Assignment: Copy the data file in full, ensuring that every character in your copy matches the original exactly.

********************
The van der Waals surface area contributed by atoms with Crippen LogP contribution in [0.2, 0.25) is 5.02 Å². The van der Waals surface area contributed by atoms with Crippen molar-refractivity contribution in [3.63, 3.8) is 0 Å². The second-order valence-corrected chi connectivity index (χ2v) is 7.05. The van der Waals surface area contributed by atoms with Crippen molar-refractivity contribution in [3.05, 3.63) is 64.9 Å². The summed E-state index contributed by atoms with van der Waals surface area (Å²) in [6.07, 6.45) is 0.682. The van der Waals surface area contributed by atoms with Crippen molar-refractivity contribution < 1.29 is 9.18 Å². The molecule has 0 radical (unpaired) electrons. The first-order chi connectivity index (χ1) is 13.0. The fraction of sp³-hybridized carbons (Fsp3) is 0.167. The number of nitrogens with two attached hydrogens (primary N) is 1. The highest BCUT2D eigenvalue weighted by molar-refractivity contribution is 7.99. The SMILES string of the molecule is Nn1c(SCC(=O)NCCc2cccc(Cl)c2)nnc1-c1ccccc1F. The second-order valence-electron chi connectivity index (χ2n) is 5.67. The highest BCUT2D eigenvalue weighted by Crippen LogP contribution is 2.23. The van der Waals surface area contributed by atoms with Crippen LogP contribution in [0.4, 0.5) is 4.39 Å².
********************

The van der Waals surface area contributed by atoms with Crippen LogP contribution in [0.2, 0.25) is 5.02 Å². The van der Waals surface area contributed by atoms with Crippen molar-refractivity contribution in [3.63, 3.8) is 0 Å². The second-order valence-corrected chi connectivity index (χ2v) is 7.05. The van der Waals surface area contributed by atoms with Crippen molar-refractivity contribution in [3.05, 3.63) is 64.9 Å². The summed E-state index contributed by atoms with van der Waals surface area (Å²) in [6.07, 6.45) is 0.682. The van der Waals surface area contributed by atoms with Crippen molar-refractivity contribution < 1.29 is 9.18 Å². The molecule has 0 radical (unpaired) electrons. The first-order chi connectivity index (χ1) is 13.0. The fraction of sp³-hybridized carbons (Fsp3) is 0.167. The number of nitrogens with two attached hydrogens (primary N) is 1. The highest BCUT2D eigenvalue weighted by molar-refractivity contribution is 7.99. The SMILES string of the molecule is Nn1c(SCC(=O)NCCc2cccc(Cl)c2)nnc1-c1ccccc1F. The second-order valence-electron chi connectivity index (χ2n) is 5.67. The highest BCUT2D eigenvalue weighted by Crippen LogP contribution is 2.23. The van der Waals surface area contributed by atoms with Crippen LogP contribution in [0.4, 0.5) is 4.39 Å².